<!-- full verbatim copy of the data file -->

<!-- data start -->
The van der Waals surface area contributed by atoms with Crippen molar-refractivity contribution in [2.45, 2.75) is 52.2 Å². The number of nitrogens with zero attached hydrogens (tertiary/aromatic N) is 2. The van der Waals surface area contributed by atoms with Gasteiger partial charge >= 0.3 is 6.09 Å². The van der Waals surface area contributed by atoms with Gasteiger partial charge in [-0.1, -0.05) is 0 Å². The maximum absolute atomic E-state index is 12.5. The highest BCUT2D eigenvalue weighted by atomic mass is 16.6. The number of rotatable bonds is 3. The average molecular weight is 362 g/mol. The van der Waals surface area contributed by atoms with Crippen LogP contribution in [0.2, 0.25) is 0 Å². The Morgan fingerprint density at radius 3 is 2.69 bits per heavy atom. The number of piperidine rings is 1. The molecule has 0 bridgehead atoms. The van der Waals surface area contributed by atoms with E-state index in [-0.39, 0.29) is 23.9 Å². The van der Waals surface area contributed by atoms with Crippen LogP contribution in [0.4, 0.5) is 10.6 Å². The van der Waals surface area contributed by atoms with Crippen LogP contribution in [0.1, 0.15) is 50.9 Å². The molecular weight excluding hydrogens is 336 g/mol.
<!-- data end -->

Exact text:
The van der Waals surface area contributed by atoms with Crippen molar-refractivity contribution in [2.45, 2.75) is 52.2 Å². The number of nitrogens with zero attached hydrogens (tertiary/aromatic N) is 2. The van der Waals surface area contributed by atoms with Gasteiger partial charge >= 0.3 is 6.09 Å². The van der Waals surface area contributed by atoms with Gasteiger partial charge in [-0.1, -0.05) is 0 Å². The maximum absolute atomic E-state index is 12.5. The highest BCUT2D eigenvalue weighted by atomic mass is 16.6. The number of rotatable bonds is 3. The average molecular weight is 362 g/mol. The van der Waals surface area contributed by atoms with Crippen LogP contribution in [0.2, 0.25) is 0 Å². The Morgan fingerprint density at radius 3 is 2.69 bits per heavy atom. The number of piperidine rings is 1. The molecule has 0 bridgehead atoms. The van der Waals surface area contributed by atoms with E-state index in [-0.39, 0.29) is 23.9 Å². The van der Waals surface area contributed by atoms with Crippen LogP contribution in [0.4, 0.5) is 10.6 Å². The van der Waals surface area contributed by atoms with Crippen LogP contribution in [0.1, 0.15) is 50.9 Å². The molecular weight excluding hydrogens is 336 g/mol.